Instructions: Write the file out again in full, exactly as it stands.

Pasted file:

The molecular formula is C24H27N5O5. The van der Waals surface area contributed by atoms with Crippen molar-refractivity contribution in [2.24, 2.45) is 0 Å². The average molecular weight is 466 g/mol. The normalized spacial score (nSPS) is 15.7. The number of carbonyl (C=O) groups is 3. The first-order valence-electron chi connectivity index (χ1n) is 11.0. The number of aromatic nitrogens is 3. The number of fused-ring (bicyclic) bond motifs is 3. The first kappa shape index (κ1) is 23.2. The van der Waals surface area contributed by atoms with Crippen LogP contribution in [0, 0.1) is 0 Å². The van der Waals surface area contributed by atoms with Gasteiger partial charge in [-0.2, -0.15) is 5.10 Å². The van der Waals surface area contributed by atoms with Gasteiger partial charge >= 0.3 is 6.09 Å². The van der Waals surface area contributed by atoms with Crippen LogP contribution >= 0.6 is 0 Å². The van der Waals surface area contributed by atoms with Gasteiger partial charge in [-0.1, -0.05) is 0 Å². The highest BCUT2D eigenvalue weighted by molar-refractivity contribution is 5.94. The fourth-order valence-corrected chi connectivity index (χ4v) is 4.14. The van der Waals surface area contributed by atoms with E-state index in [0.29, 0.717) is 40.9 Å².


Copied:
The molecular formula is C24H27N5O5. The van der Waals surface area contributed by atoms with Crippen molar-refractivity contribution in [2.24, 2.45) is 0 Å². The average molecular weight is 466 g/mol. The normalized spacial score (nSPS) is 15.7. The number of carbonyl (C=O) groups is 3. The first-order valence-electron chi connectivity index (χ1n) is 11.0. The number of aromatic nitrogens is 3. The number of fused-ring (bicyclic) bond motifs is 3. The first kappa shape index (κ1) is 23.2. The van der Waals surface area contributed by atoms with Crippen LogP contribution in [0, 0.1) is 0 Å². The van der Waals surface area contributed by atoms with Gasteiger partial charge in [-0.2, -0.15) is 5.10 Å². The van der Waals surface area contributed by atoms with Gasteiger partial charge >= 0.3 is 6.09 Å². The van der Waals surface area contributed by atoms with Crippen LogP contribution >= 0.6 is 0 Å². The van der Waals surface area contributed by atoms with Gasteiger partial charge in [-0.1, -0.05) is 0 Å². The highest BCUT2D eigenvalue weighted by molar-refractivity contribution is 5.94. The fourth-order valence-corrected chi connectivity index (χ4v) is 4.14. The van der Waals surface area contributed by atoms with E-state index in [0.29, 0.717) is 40.9 Å².